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The News You May Have Missed

March 2008By Michael S. Rose

Michael S. Rose is Book Review Editor and Web Editor of New Oxford Review.

Jesus in a Potato

Pastor Renee Brewster and her husband, Bishop Winston Brewster, are a very spiritual couple. But Pastor Renee had been looking for an excuse to avoid making potato salad. "I was hesitant about making the potato salad because Sister Frankie makes the potato salad in church," she told WOFL-TV News in Orlando, Fla. (Jan. 21), "and I said lord if it's not for me to make potato salad then send me a sign." She thought she got her sign right off the bat: "The first potato I split in half and put it to the side because it looked rotten." Taking a closer look at the split potato she saw the cross with Jesus in the middle. "It's remarkable. Even when I cut the good part off, the cross ended up being shaped like a tomb from long ago." Pastor Renee froze the heart of the Jesus potato; the rest was used to make the potato salad served during their weekly rescue mission. How good was the potato salad? "It was the best [Pastor Renee] ever made…it was almost as good as Sister Frankie's," said Bishop Winston. The lesson of Jesus in a potato? "God is still as real today as he was back then," said Pastor Renee, "and he can show up any time he gets ready."

Pet Partner

Dani Graves, 25, and his fiancée, Tasha Maltby, 19, of Dewsbury, England, claim they have been discriminated against by the bus firm Arriva Yorkshire. Graves was leading his girlfriend around by a dog leash when the couple was stopped from boarding a bus amid fears for passenger safety. The black-clad Goths said they were told to leave another bus and were prevented from boarding a third. Graves explained to BBC News (Jan. 23) that it was Maltby's idea to wear the dog collar and be led around town on a leash. "She's very animal like," he said. "She's kind of like a pet, as well as a partner." He added that he "does everything" for his girlfriend, including laying out clothes for her, feeding her, and cleaning their house: "You wouldn't expect your cat or dog to do the washing up or cleaning round the house."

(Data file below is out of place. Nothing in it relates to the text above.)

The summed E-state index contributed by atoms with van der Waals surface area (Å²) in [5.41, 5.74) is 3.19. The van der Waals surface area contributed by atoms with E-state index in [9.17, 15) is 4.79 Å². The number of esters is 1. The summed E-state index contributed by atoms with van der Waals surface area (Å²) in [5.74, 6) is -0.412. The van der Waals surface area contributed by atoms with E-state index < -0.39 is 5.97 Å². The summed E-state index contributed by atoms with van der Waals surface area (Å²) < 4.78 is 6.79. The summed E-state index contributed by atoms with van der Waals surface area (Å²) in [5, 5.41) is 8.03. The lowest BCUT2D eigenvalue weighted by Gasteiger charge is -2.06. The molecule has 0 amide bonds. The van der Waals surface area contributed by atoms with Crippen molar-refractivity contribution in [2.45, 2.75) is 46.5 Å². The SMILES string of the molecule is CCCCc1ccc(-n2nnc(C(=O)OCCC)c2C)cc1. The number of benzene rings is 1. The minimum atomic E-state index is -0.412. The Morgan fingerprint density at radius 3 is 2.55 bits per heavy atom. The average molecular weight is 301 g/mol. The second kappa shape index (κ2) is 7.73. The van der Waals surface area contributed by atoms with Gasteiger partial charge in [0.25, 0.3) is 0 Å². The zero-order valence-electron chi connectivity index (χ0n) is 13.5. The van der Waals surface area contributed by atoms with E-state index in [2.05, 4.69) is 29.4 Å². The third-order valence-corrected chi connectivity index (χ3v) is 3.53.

Chimp Child

A British woman in Vienna has lost a battle to win human status for a TV-loving chimpanzee. Hiasl the chimp was left money to safeguard his future by a well-wisher after an animal home where he was housed went bankrupt. His British "caregiver," Paula Stibbe, then launched legal action to become his guardian to make sure the money was managed properly. She claimed the chimp should have the same rights as a human child because he loves watching TV and playing games and is very affectionate: "He plays and has fun and can be sad as well when he does not get what he wants." In denying Stibbe's petition, the Austrian Supreme Court declared that a chimpanzee can never be a human in the eyes of the law (Ananova, Jan. 13).

Church of the Jedi

Two Star Wars-loving brothers are planning to set up a Jedi church in Wales. Barney and Daniel Jones want fellow devotees to be able to join them in Anglesey, reports the BBC. Barney, known as Master Jonba Hehol, and Daniel, Master Morda Hehol, head the U.K. "Church of the Jedi." They say their sacred services will include sermons on "The Force," light-sabre training, and meditation techniques. Barney, who is gainfully employed as a hairdresser, explained, "My brother and I will wear the Jedi robes, the dark brown robes…the congregation would be in black. Really to bring a sense of unity to the meetings." Although the current members are all men, women are not excluded because, as Barney points out, "Princess Leia helped them out a lot." However, any congregation member drawn to the "Dark Side of the Force" would be advised that he is following the wrong path and could face expulsion.


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